Boris Johnson’s much-vaunted ‘green revolution’ will need power and money to be devolved to a local level for any measure of success, writes Grace Newcombe, clean growth researcher, for Localis.
The 10-point plan is without a doubt, a milestone, demonstrating significant Government intent to reach its Paris Agreement commitments by 2050.
We have finally moved on from afterthought additive green policies to recognising the need for a national green industrial revolution. This is Boris Johnson’s first serious attempt at meeting the UK’s legally binding climate commitments while setting a benchmark for the rest of the world before COP26.
Transport is a key part of the plan, particularly the promise to end the sale of new petrol and diesel cars and vans by 2030, which will put the UK at the forefront of electric vehicle (EV) manufacturing. But the cost of EV’s and charging infrastructure is a huge factor. The industry will require extensive additional support outlining funding, regulations and retraining for a smooth transition.
Renewable energy was also a focal point, as one of the UK’s developing strengths. Offshore wind power ambitions are a safe but challenging option requiring the right system of regulations to encourage private investment to realise its full potential. While offshore wind is an important part of the energy mix, from the perspective of energy security, the UK cannot be solely reliant on wind power
The Green Homes Grant extension along with a financial pledge to make homes and buildings more energy efficient is welcome but the Government will need to go much further in installing heat pumps and insulating the 29 million draughty and energy inefficient homes in the UK to have big emissions reductions.
As expected, there are aspects of the plan that are less favourable such as the pledge to increase nuclear power and fossil fuel produced hydrogen, both of which are both unlikely to allow for zero emissions in the near future. Many see these power sources as key elements of the UK’s strategy for achieving net-zero.
However, both industries leave much to be desired. The UK nuclear industry is stalling due to enormous costs and a lack of subsidies while the green hydrogen industry is incipient, with significant carbon challenges.
There are two major issues with the plan as a whole.
Firstly, the £12bn allocated to the plan does not instil hope for a green revolution. The total amount allocated to the plan is predominantly recycled and small in scope, particularly in comparison to Europe.
The investment provided is not enough to provide a green revolution across all UK regions and at all levels of government. And unfortunately, this means that yet again, local authorities are faced with bearing the brunt of financing national government ambitions.
The second issue is the troubling omission of local authorities from the plan.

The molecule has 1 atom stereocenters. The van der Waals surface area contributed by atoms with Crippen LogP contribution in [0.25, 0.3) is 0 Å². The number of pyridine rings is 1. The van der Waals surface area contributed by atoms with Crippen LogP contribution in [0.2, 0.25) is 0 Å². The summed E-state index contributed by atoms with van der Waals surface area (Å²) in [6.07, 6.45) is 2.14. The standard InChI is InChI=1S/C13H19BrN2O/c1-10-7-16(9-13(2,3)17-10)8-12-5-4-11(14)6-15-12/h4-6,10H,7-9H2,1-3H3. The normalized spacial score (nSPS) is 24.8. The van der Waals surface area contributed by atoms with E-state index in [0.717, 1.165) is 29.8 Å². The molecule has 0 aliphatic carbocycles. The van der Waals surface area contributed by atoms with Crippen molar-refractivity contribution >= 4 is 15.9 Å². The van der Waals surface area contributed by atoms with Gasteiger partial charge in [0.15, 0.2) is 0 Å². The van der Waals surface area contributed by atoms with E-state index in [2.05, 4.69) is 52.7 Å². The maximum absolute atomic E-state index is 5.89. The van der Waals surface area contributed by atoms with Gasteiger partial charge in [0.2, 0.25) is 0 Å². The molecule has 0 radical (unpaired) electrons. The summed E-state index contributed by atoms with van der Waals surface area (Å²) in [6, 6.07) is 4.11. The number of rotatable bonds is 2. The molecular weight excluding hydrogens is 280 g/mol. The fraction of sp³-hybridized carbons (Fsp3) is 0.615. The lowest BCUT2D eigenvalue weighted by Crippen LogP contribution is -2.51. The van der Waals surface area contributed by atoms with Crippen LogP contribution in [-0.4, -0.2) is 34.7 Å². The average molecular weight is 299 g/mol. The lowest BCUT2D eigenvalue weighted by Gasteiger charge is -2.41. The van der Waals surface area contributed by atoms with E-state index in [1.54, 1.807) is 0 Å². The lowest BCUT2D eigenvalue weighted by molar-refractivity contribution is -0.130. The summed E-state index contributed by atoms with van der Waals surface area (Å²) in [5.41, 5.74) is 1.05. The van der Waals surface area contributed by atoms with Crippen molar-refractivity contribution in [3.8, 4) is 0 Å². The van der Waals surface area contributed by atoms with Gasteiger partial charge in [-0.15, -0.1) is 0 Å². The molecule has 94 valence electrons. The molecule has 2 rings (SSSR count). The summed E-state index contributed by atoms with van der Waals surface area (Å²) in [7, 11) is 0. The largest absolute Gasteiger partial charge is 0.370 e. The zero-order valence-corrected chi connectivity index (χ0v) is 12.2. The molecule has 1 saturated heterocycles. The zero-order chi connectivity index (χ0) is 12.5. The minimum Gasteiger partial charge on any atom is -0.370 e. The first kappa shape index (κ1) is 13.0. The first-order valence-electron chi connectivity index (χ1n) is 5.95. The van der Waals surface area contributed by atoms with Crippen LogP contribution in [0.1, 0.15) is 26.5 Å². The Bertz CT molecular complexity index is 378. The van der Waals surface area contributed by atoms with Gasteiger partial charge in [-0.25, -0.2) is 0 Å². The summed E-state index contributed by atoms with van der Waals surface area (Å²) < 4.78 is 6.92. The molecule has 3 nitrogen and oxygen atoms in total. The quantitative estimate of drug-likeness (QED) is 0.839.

Local authorities have been completely overlooked and yet are in fact key to the transition to net-zero – for who else is better situated to know the unique societal nuances within a place to shape it for a future that is both zero carbon and meets the needs of the community?
Local councils will have to adapt and realign existing medium and long-term economic plans to redesign towns and cities post-Covid-19. They will have to bring their residents with them.
For this a renewed focus on localism is required, whether through Citizen’s Assemblies or mechanisms such as Localis’ ‘Community Value Charter’ model to give communities a stronger sense of ownership and a greater say in their community planning.
Leadership and place leaders need to be valued and recognised as fundamental to the success of achieving net-zero. Place leaders are partners and place-shapers, not just operators of buildings and services; they need the resources to be able to act as such and make the necessary seismic changes to redesign greener, more sustainable and healthier cities that provide the best outcomes for their people.
Which brings me onto a final challenge of the plan – the absence of a detailed roadmap for coherent implementation of strategies that encompasses all elements of society.
Combined policy interventions to change behaviour and execute strategies such as increased greenery, people-focussed transport policies and reimagined civic spaces can begin to redefine and redesign towns and cities through a community lens.
But a comprehensive plan to invest at speed in a coherent, joined-up and equitable way through regulatory interventions, economic incentives and upskilling to ensure resilient, greener, healthier places.
While we acknowledge that the plan shows the UK government has the environmental will, it is lacking in financial cohesive strength and currently, is merely a framework. And one which needs power and money to be devolved to a local level for any measure of green revolution success.
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